On September 11th, New York City watched in horror as a symbol of America’s intertwined economic and political power collapsed. Of course I refer to Hillary Clinton, who left a memorial ceremony at the World Trade Center yesterday and was subsequently diagnosed with dehydration and pneumonia. During the 90 minutes or so the Democratic nominee spent in the Flatiron apartment of her daughter, Chelsea Clinton, various onlookers gathered outside. One of them was Martin Shkreli, who livestreamed himself shouting “why are you so sick?” and “are you alive?” for about two hours. After Clinton left, Shkreli told the Daily News, “Chelsea Clinton does not live in that apartment. That apartment is an advanced medical facility.” He appeared to be lying.
Buffalo Wild Wings pitchman and star of FXX’s The League Steve Rannazzisi has admitted he lied about escaping the World Trade Center on September 11, 2001. The good news is he’s even more famous now. The bad news is he’s famous for saying he was working at Merrill Lynch in the south tower when a plane hit the north, when in fact Merrill Lynch had no office in either tower, and Rannazzisi was working in midtown for somebody else. Previously, he was best known for the following joke:
Rannazzisi: Knock knock!
Audience: Who’s there?
Rannazzisi: Steve Rannazzisi—I’ve just escaped from a horrible tragedy. You’ve got to let me in to your living room on Wednesdays at 10pm!
Audience: We don’t have FXX.
But now he’s a liar, and we hate him. Or we love him because he told the truth about lying? Consideration after the jump.
“It was unquestionably the most terrible day of our age,” begins a News.com.au article headlined 30 pictures of 9/11 that show you why you should never forget. Fourteen years after I noticed the World Trade Center was on fire on my way to work, it’s still impossible to listen to other people talk about it. September 11th changed all our lives forever, according to a bunch of people who saw it on the news. Unquestionably, it was the most terrible day of our age, says an uncredited photo aggregator who was not at Hiroshima. Never forget, say people who remember where they were when they heard that a plane hit the World Trade Center, and it wasn’t lower Manhattan. Today is Friday, and events don’t have to happen to you to affect you deeply. It’s probably better they don’t. Won’t you survey tragedy from a safe remove with me?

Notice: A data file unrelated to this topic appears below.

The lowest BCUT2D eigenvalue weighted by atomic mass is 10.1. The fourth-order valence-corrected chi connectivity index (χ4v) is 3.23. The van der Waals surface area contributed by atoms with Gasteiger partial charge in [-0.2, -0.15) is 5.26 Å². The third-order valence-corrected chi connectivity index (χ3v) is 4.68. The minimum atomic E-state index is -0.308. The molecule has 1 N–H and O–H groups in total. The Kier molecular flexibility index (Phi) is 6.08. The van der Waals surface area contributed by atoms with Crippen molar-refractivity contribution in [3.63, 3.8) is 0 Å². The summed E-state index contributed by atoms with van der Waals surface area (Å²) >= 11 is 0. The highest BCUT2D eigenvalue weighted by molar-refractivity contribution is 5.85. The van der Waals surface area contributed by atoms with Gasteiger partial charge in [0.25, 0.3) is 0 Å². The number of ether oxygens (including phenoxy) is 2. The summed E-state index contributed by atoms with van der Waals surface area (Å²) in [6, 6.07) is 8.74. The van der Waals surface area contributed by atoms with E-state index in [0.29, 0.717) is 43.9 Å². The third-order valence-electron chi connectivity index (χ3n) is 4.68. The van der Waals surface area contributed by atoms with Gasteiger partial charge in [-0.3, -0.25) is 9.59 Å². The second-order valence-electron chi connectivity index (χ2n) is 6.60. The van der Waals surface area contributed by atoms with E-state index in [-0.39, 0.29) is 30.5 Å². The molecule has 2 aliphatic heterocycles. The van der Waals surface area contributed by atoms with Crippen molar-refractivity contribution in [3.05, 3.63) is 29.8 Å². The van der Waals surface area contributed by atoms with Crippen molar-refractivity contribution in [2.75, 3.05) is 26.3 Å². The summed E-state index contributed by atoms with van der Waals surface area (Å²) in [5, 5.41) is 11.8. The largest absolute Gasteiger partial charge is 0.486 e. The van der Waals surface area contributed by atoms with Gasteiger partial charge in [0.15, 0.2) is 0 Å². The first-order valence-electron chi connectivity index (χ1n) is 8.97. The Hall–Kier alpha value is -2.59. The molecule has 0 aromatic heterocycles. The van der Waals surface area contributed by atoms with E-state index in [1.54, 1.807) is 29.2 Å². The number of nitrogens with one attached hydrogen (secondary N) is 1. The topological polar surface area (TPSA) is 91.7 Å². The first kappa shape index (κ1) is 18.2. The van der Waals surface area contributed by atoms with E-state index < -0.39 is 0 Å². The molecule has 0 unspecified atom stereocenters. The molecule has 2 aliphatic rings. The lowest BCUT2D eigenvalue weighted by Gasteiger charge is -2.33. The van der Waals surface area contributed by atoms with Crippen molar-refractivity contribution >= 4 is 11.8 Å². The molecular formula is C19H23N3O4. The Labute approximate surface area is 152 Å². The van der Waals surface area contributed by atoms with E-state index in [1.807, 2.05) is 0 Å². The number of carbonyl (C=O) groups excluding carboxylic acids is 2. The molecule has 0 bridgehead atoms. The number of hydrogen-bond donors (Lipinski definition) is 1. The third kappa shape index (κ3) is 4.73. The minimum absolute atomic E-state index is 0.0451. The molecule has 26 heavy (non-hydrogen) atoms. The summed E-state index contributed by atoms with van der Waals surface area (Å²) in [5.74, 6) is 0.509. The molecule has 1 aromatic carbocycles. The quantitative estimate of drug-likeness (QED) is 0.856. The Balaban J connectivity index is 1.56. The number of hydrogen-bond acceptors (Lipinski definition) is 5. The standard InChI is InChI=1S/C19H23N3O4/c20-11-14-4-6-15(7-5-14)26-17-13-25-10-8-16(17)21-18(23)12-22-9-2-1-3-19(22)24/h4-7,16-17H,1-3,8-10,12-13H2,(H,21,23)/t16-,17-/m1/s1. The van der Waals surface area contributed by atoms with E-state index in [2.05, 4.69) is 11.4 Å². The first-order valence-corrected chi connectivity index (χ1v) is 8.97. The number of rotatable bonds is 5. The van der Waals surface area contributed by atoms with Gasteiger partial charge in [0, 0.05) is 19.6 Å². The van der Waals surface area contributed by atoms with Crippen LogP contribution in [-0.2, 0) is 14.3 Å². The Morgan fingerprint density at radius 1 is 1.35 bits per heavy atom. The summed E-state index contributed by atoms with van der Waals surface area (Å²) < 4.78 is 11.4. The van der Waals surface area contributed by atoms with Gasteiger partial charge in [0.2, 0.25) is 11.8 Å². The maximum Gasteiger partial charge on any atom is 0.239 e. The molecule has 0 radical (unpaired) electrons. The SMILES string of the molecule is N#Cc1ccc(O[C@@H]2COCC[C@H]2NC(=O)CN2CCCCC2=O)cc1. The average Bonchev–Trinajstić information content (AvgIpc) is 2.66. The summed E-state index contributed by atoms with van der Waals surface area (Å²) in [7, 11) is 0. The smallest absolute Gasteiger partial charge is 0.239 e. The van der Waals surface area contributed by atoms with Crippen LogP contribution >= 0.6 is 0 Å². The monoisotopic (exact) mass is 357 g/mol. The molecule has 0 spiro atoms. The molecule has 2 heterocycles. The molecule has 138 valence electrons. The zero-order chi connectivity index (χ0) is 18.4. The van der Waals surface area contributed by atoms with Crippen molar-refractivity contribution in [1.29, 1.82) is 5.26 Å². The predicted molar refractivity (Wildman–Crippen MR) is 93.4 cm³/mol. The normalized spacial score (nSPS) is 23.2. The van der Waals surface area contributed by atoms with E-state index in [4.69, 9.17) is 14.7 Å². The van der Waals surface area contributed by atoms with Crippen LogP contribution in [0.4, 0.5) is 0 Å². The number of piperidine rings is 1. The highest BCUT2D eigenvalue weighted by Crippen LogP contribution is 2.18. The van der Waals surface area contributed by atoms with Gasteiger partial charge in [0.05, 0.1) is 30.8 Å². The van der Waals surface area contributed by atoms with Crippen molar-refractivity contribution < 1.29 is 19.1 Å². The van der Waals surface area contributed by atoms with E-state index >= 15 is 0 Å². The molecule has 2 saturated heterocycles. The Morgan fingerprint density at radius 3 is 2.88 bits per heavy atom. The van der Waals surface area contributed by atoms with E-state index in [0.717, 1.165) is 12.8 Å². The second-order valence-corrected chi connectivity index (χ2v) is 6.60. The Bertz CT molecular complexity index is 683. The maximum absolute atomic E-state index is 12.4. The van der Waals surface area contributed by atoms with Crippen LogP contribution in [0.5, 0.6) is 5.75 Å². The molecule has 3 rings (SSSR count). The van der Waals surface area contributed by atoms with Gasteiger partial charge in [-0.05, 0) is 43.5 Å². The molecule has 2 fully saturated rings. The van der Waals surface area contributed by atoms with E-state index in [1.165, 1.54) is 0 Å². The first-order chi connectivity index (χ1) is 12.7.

I learned a sweet expression yesterday: good-enough Morgan, an issue or talking point used to influence voters temporarily, particularly in the period before an election. For example, gay marriage became a good-enough Morgan in 2004, driving evangelicals to the polls so they would vote for George W. Bush and then vanishing from the national Republican agenda. But the best part of “good-enough Morgan” is the etymology. William Morgan was a former Freemason who planned to write a tell-all book before his mysterious disappearance in 1826. When Thurlow Weed, organizer of the nascent Anti-Masonic Party, found a body floating in the Niagara river in 1828, he said it would be a “good-enough Morgan” until after the election. Today is Friday, and the people must be tricked into wisdom somehow. Won’t you misidentify the bodies with me?
I am officially not a New Yorker anymore, since A) I don’t live there and B) the city has added a tourist attraction since I left. The Astor Place Building was bad enough, but now that the 9/11 memorial is finished I have to accept that my mental map of the city is not only imprecise, like a dream, but inaccurate, like the dream where Catherine Keener says I’m pretty. It’s fitting that it should happen this way. The September 11th attacks—more specifically, the baffling torrent of people who did not live in the city on September 11, 2001 but still consider 9/11 a personal tragedy—were what made me feel like a New Yorker in the first place. The feeling is an odd mixture of loyalty and cynicism, which you can simulate for yourself after the jump by reading a quote from this New York Times article.